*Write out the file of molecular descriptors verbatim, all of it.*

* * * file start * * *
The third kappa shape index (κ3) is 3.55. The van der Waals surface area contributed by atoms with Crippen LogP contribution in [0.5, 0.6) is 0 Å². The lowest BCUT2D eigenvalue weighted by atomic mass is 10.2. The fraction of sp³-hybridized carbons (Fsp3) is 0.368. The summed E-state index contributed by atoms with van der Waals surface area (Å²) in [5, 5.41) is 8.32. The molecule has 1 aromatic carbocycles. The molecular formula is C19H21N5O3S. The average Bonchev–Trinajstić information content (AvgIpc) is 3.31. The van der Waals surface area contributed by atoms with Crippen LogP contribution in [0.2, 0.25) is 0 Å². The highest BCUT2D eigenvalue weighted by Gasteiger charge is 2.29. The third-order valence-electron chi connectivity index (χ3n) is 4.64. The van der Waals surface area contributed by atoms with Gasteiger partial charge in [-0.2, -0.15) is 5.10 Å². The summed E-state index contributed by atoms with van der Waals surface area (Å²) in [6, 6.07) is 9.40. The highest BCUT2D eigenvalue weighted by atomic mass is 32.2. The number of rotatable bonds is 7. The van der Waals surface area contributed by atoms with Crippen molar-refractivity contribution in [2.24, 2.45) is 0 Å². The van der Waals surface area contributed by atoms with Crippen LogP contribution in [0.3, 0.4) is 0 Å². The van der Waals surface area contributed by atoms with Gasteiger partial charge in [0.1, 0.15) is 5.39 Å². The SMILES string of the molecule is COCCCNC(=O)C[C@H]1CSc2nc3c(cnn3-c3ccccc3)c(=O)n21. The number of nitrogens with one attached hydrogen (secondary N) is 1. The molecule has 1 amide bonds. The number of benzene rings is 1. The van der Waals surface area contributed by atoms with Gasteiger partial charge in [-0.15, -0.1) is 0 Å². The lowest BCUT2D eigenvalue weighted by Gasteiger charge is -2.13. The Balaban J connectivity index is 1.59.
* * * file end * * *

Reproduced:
The third kappa shape index (κ3) is 3.55. The van der Waals surface area contributed by atoms with Crippen LogP contribution in [0.5, 0.6) is 0 Å². The lowest BCUT2D eigenvalue weighted by atomic mass is 10.2. The fraction of sp³-hybridized carbons (Fsp3) is 0.368. The summed E-state index contributed by atoms with van der Waals surface area (Å²) in [5, 5.41) is 8.32. The molecule has 1 aromatic carbocycles. The molecular formula is C19H21N5O3S. The average Bonchev–Trinajstić information content (AvgIpc) is 3.31. The van der Waals surface area contributed by atoms with Crippen LogP contribution in [0.2, 0.25) is 0 Å². The highest BCUT2D eigenvalue weighted by Gasteiger charge is 2.29. The third-order valence-electron chi connectivity index (χ3n) is 4.64. The van der Waals surface area contributed by atoms with Gasteiger partial charge in [-0.2, -0.15) is 5.10 Å². The summed E-state index contributed by atoms with van der Waals surface area (Å²) in [6, 6.07) is 9.40. The highest BCUT2D eigenvalue weighted by atomic mass is 32.2. The number of rotatable bonds is 7. The van der Waals surface area contributed by atoms with Crippen molar-refractivity contribution in [2.24, 2.45) is 0 Å². The van der Waals surface area contributed by atoms with Crippen LogP contribution in [0.3, 0.4) is 0 Å². The van der Waals surface area contributed by atoms with Gasteiger partial charge in [0.1, 0.15) is 5.39 Å². The SMILES string of the molecule is COCCCNC(=O)C[C@H]1CSc2nc3c(cnn3-c3ccccc3)c(=O)n21. The number of nitrogens with one attached hydrogen (secondary N) is 1. The molecule has 1 amide bonds. The number of benzene rings is 1. The van der Waals surface area contributed by atoms with Gasteiger partial charge in [-0.15, -0.1) is 0 Å². The lowest BCUT2D eigenvalue weighted by Gasteiger charge is -2.13. The Balaban J connectivity index is 1.59.